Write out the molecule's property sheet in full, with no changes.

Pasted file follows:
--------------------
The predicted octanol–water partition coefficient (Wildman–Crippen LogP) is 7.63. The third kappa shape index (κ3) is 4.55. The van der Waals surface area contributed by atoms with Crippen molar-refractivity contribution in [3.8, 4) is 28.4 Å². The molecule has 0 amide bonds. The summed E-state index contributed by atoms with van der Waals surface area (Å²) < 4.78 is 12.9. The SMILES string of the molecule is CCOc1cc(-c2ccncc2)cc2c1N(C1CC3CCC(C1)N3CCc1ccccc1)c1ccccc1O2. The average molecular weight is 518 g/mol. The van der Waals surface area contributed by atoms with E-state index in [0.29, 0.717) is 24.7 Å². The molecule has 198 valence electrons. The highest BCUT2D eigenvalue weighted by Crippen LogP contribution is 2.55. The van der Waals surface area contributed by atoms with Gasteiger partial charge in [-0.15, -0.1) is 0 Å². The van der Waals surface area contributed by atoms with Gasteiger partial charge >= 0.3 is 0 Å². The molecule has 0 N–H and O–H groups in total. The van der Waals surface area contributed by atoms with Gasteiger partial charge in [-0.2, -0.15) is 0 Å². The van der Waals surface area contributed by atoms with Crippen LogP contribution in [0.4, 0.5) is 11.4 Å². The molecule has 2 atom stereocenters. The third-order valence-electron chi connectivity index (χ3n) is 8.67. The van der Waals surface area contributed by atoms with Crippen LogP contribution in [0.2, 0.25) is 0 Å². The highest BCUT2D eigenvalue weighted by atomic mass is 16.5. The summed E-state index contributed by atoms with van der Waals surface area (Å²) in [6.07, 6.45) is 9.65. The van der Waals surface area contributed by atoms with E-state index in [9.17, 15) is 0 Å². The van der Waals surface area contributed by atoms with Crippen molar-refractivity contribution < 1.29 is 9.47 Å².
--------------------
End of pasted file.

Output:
The predicted octanol–water partition coefficient (Wildman–Crippen LogP) is 7.63. The third kappa shape index (κ3) is 4.55. The van der Waals surface area contributed by atoms with Crippen molar-refractivity contribution in [3.8, 4) is 28.4 Å². The molecule has 0 amide bonds. The summed E-state index contributed by atoms with van der Waals surface area (Å²) < 4.78 is 12.9. The SMILES string of the molecule is CCOc1cc(-c2ccncc2)cc2c1N(C1CC3CCC(C1)N3CCc1ccccc1)c1ccccc1O2. The average molecular weight is 518 g/mol. The van der Waals surface area contributed by atoms with E-state index in [0.29, 0.717) is 24.7 Å². The molecule has 198 valence electrons. The highest BCUT2D eigenvalue weighted by Crippen LogP contribution is 2.55. The van der Waals surface area contributed by atoms with Gasteiger partial charge in [-0.15, -0.1) is 0 Å². The van der Waals surface area contributed by atoms with Gasteiger partial charge >= 0.3 is 0 Å². The molecule has 0 N–H and O–H groups in total. The van der Waals surface area contributed by atoms with Gasteiger partial charge in [-0.2, -0.15) is 0 Å². The van der Waals surface area contributed by atoms with Crippen LogP contribution in [0.4, 0.5) is 11.4 Å². The molecule has 2 atom stereocenters. The third-order valence-electron chi connectivity index (χ3n) is 8.67. The van der Waals surface area contributed by atoms with Crippen LogP contribution in [0.2, 0.25) is 0 Å². The highest BCUT2D eigenvalue weighted by atomic mass is 16.5. The summed E-state index contributed by atoms with van der Waals surface area (Å²) in [6.07, 6.45) is 9.65. The van der Waals surface area contributed by atoms with E-state index in [9.17, 15) is 0 Å². The van der Waals surface area contributed by atoms with Crippen molar-refractivity contribution < 1.29 is 9.47 Å².